Monday, January 12, 2015

The stories we tell

The last time I was in an airliner, I happened to get a window seat, and I found myself looking down at the towns and cities we passed.  Some were just a few buildings at a crossroads; others were crowded metropolises.  Each has a story, and as I looked at them from above the clouds, I wondered what some of those stories might be.
I'll never know those stories, of course.  But I do know at least some of the story of our community, and I hope to share what I learn of that story here.
Tranquility Island and River Trail, 2015
While much of our community's story is similar to the stories other communities tell, there is much that makes our story unique.  Mostly, it's the unique people who live here -- and those who lived here in earlier times.  The setting of our story, in many cases, also makes it unique.  We are blessed with a beautiful place to call home -- a blessing other communities cannot claim.
Here's the thing about stories: we use them to make sense of the world around us, just like our ancestors did.  It's my opinion a good story makes a good community; if we know the story, it helps build community.
Part of that story has to be what happened here before any of us arrived on the scene, the history of a place.  I enjoy history, but not because of the various dates and facts most people associate with that word.  I enjoy history because it's a story in which we generally know the ending.  These people did this at this place -- and this happened -- and this is how their efforts changed things.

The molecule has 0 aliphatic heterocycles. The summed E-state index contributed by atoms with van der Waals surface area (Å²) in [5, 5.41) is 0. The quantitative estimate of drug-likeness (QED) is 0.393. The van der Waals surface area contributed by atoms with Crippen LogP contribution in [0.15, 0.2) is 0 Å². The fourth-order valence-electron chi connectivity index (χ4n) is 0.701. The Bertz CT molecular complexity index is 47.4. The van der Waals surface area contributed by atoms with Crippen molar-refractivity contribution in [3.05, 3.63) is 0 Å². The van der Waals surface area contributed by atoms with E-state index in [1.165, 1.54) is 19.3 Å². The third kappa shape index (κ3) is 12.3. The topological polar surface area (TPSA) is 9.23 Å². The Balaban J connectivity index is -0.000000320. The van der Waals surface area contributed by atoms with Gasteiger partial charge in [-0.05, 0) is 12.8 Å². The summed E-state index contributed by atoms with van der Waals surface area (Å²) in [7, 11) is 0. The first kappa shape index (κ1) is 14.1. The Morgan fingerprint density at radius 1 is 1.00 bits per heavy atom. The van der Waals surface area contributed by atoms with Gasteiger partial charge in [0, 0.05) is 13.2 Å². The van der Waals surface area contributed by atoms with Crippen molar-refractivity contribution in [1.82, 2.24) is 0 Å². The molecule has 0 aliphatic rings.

I've noticed, in researching the history of this place, several others before me have attempted to tell the story of our community, some better than others.  One or two of these storytellers focused only on the positive parts of our community's story -- in the old days they'd be called boosters.
I hope you'll agree with me that telling the whole story -- even the warty sections -- makes for a better story.  I hope to tell the stories I find as accurately as I can, whether the stories are positive or negative.
For as long as the newspaper will allow me, I would like to present at least a part of our community's story in this space.  Taken together, like tiles in a mosaic, they might give hints about the larger story of this place.  Some of the stories will show our similarity to other communities; others will demonstrate what makes our area special.
Our part of Texas seems to have a story in each canyon, a tale in each bend of our Guadalupe River, and an chapter on each hilltop. Legends abound here. I hope you'll join me here as I explore those hidden stories, even the ones hidden in plain sight.
The journey ought to be fun.
Until next week, all the best.

Joe Herring Jr. is a Kerrville native who once flew an airplane -- although very briefly, and only after it was safely in the air.

This column originally appeared in the Kerrville Daily Times January 10, 2015.

1 comment:

  1. I'm glad to be hearing from you again; we've missed you!


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